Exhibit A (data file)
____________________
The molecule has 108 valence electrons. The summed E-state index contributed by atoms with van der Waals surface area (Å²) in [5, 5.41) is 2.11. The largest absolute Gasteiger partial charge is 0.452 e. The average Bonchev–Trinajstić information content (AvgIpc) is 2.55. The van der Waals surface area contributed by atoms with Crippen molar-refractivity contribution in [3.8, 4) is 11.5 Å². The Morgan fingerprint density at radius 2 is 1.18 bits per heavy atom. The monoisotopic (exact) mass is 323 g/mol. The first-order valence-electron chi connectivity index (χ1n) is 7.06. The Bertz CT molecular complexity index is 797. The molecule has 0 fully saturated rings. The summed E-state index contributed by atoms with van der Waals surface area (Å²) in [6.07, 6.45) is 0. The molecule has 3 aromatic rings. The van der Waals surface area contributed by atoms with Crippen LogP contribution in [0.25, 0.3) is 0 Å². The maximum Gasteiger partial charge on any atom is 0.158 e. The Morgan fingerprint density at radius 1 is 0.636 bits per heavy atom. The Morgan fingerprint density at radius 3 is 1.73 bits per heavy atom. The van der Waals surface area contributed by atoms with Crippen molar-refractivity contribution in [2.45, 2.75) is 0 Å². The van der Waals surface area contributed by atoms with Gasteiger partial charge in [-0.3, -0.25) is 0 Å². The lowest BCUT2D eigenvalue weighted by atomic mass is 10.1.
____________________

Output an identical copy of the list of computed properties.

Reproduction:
The molecule has 108 valence electrons. The summed E-state index contributed by atoms with van der Waals surface area (Å²) in [5, 5.41) is 2.11. The largest absolute Gasteiger partial charge is 0.452 e. The average Bonchev–Trinajstić information content (AvgIpc) is 2.55. The van der Waals surface area contributed by atoms with Crippen molar-refractivity contribution in [3.8, 4) is 11.5 Å². The Morgan fingerprint density at radius 2 is 1.18 bits per heavy atom. The monoisotopic (exact) mass is 323 g/mol. The first-order valence-electron chi connectivity index (χ1n) is 7.06. The Bertz CT molecular complexity index is 797. The molecule has 0 fully saturated rings. The summed E-state index contributed by atoms with van der Waals surface area (Å²) in [6.07, 6.45) is 0. The molecule has 3 aromatic rings. The van der Waals surface area contributed by atoms with Crippen LogP contribution in [0.25, 0.3) is 0 Å². The maximum Gasteiger partial charge on any atom is 0.158 e. The Morgan fingerprint density at radius 1 is 0.636 bits per heavy atom. The Morgan fingerprint density at radius 3 is 1.73 bits per heavy atom. The van der Waals surface area contributed by atoms with Crippen molar-refractivity contribution in [2.45, 2.75) is 0 Å². The van der Waals surface area contributed by atoms with Gasteiger partial charge in [-0.3, -0.25) is 0 Å². The lowest BCUT2D eigenvalue weighted by atomic mass is 10.1.